I’m far more easily irritated than I usually do – I don’t suffer fools gladly at the best of times, but I’ve noticed I’m less patient with others – not my family but in business – I’m more irritable, have a shorter fuse and I’m more quick to anger – with nonsense or PR hype or triviality.
I read an article in ‘Today’ where Chris Cuomo admitted the coronavirus is making him meaner and others noticed being easily irritated too. But experts say something else is going on.
Gail Saltz, a clinical associate professor of psychiatry at the New York Presbyterian Hospital and host of the podcast Personology, says ‘When you give people high anxiety or even when you give them a lot of sadness and loss, irritability is often a symptom. You’re not being inherently mean. It’s stress.’
She says that ‘when I think of somebody being mean I think the person has the intent to do something to hurt somebody. Your intention is to make that person feel bad. So, I don’t know that the pandemic is making people mean per se, but I think it’s absolutely pushing our limit.
And that makes sense to me – I just feel a bit more cynical than I usually do ….. and I have felt a bit guilty about that !
The repetitive Groundhog Day feelings just get on my nerves some days and I just feel quicker to be annoyed by things and I find I feel angry as a result, which is quite different than being mean, but it’s not how I usually react to things.
But I was glad to read I wasn’t alone!
I’m quite self aware having studied NLP, Life Coaching and Adlerian Psychology so I recognise my triggers and know how to get myself back into equilibrium quite quickly.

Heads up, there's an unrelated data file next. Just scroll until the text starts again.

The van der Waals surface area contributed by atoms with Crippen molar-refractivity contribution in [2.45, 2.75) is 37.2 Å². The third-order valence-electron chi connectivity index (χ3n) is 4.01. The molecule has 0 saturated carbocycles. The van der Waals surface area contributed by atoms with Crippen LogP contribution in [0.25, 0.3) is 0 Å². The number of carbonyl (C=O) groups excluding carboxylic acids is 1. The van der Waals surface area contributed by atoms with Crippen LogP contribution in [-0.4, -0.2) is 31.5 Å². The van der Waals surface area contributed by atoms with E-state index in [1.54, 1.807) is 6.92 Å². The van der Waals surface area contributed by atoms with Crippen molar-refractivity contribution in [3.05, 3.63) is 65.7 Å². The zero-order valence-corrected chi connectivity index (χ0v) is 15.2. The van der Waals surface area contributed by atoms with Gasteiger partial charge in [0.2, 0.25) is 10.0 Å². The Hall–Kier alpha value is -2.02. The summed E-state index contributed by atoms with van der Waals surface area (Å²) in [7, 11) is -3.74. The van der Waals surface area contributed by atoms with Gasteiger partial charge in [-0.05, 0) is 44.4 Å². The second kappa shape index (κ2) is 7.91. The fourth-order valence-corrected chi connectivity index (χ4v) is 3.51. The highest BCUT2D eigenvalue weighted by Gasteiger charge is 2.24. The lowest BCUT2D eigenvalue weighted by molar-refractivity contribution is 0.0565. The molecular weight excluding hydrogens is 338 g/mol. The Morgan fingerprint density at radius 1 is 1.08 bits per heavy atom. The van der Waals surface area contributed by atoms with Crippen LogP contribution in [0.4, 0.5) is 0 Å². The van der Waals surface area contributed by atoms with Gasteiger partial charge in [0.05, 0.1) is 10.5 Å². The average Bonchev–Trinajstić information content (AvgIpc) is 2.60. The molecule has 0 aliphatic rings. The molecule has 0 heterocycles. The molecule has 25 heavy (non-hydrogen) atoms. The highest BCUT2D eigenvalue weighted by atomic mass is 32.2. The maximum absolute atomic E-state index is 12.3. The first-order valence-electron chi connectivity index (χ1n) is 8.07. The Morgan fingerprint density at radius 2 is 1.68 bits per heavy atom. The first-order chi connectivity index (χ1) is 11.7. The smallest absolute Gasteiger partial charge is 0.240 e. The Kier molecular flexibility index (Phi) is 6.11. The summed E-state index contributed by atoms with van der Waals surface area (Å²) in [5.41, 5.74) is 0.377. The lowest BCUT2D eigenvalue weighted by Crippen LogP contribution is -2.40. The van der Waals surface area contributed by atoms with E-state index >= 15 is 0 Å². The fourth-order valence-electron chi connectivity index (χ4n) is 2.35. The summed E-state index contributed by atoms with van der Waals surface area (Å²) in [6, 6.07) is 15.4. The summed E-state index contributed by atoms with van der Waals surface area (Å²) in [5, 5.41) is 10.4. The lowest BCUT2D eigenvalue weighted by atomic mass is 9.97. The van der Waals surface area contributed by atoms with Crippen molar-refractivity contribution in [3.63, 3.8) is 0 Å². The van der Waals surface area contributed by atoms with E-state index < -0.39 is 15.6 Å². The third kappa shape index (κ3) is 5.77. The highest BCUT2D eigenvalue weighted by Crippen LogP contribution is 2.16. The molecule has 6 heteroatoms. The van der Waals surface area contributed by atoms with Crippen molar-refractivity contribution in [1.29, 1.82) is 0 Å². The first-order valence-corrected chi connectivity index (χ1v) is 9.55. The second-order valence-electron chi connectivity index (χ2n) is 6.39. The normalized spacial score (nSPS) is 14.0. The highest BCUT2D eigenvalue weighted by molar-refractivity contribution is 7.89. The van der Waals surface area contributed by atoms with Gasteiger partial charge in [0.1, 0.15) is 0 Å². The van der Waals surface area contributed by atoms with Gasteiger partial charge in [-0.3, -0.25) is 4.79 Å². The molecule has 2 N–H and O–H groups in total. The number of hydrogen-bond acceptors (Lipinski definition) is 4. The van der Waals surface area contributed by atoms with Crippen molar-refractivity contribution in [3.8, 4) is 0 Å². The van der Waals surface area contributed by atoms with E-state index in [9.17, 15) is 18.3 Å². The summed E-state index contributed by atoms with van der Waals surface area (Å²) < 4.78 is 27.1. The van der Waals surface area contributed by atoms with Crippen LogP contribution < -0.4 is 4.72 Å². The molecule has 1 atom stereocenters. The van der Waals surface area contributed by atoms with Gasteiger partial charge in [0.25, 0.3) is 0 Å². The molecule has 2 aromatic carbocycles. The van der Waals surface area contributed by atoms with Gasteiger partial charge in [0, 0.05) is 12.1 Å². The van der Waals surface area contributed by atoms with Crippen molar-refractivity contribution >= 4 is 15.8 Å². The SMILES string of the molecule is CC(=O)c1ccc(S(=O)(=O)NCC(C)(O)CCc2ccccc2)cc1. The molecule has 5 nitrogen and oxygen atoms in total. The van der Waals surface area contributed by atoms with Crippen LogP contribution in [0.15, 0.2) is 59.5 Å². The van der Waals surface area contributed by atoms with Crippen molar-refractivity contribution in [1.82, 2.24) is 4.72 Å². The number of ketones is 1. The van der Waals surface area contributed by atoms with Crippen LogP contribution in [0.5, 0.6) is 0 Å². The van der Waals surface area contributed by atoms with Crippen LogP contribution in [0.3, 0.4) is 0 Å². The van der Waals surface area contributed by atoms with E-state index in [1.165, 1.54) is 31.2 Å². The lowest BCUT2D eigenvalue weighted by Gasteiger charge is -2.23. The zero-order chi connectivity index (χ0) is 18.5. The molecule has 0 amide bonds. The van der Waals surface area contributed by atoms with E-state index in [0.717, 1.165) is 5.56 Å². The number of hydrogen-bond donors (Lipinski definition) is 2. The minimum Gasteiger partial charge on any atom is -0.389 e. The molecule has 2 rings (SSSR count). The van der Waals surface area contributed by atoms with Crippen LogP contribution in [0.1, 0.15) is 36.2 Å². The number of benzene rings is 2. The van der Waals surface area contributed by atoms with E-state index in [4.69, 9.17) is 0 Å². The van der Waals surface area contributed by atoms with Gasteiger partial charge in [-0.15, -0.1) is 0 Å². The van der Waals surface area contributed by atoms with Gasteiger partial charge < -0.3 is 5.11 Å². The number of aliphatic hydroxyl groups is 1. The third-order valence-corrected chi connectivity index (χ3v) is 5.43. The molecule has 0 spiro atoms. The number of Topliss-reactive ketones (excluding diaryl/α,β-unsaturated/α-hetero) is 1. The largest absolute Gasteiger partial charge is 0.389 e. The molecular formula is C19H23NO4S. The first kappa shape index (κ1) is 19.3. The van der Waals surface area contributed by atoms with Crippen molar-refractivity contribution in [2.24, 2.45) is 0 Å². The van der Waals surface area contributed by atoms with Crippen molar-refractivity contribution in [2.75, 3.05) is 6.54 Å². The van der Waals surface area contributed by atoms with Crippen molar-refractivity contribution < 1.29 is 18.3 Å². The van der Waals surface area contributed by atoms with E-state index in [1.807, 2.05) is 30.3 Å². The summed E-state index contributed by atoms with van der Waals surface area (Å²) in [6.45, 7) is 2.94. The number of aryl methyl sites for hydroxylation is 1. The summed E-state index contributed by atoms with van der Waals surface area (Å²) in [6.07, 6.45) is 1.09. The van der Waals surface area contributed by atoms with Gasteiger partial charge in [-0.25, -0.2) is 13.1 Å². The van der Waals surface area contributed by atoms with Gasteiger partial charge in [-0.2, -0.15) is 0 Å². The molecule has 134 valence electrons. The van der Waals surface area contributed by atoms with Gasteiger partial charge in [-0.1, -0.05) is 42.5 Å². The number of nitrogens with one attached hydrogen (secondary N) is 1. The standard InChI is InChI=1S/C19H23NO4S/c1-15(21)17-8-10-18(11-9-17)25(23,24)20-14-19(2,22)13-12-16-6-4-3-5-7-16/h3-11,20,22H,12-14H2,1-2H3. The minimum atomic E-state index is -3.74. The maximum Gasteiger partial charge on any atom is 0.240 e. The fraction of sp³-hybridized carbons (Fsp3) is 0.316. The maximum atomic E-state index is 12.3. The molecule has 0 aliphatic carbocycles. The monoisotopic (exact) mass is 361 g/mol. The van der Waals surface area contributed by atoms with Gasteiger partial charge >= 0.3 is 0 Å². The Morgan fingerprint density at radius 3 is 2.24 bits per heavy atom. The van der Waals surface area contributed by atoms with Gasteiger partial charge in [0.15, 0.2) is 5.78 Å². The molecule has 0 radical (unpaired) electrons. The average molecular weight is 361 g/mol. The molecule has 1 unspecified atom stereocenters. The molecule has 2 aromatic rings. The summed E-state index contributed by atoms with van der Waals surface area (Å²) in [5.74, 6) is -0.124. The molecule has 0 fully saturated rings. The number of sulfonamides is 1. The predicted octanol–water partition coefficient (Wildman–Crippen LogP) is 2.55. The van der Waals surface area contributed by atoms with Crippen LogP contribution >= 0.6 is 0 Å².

But I miss the variety of going up to Disney’s Headquarters in London to do my Facebook Lives in the studio, getting on a train home after having reviewed the papers for TalkRadio and doing all the various social things I love like meeting my kids for dinner in a restaurant and hugging them as well as hearing their news, or visiting an Art Gallery or just chewing the fat on my friend Sara’s sofa.
I read, I paint, I write and I sing loudly in the car, I meditate and walk my 3 dogs across muddy fields in Surrey and enjoy the blue sky and the green trees, I’ve taken up Gousto to connect with the enjoyment of cooking again and I bought a Cross Trainer to let out my strong emotions but as it drags on – it gets me down some days and I feel guilty as I know I am really blessed compared to other people worried about money, health, juggling home schooling and worried about their business and their families.
Mary Fristad, a psychologist in the department of psychiatry and behavioural health at the Ohio State University Wexner Medical Center in Columbus, said relying on the things that keep people strong will be useful in preventing emotional outbursts. One way to help is by connecting with people outside of the house – through a phone call, text or Zoom.
Getting enough sleep, eating healthy foods, exercising and acknowledging my feelings helps so I tell my husband that I’m feeling frustrated, bored, fed up with the same old, same old and that helps me release the feelings healthily.
I know it’s about staying present in the moment, forgiving myself for feeling the way I do and doing something to nurture my soul and make my heart dance – even for 15 minutes.
Here’s an Idea
Change your routine. Start small.
You could walk a different way with the kids or the dogs for example, stop at a take away and buy a coffee. Just do things differently to how you have been doing them. It can be so easy to get caught in a cycle of habits… Grab a pen and paper right now and write down 3 ways in which you are going to start your day differently tomorrow.
But it’s a strange old time isn’t it?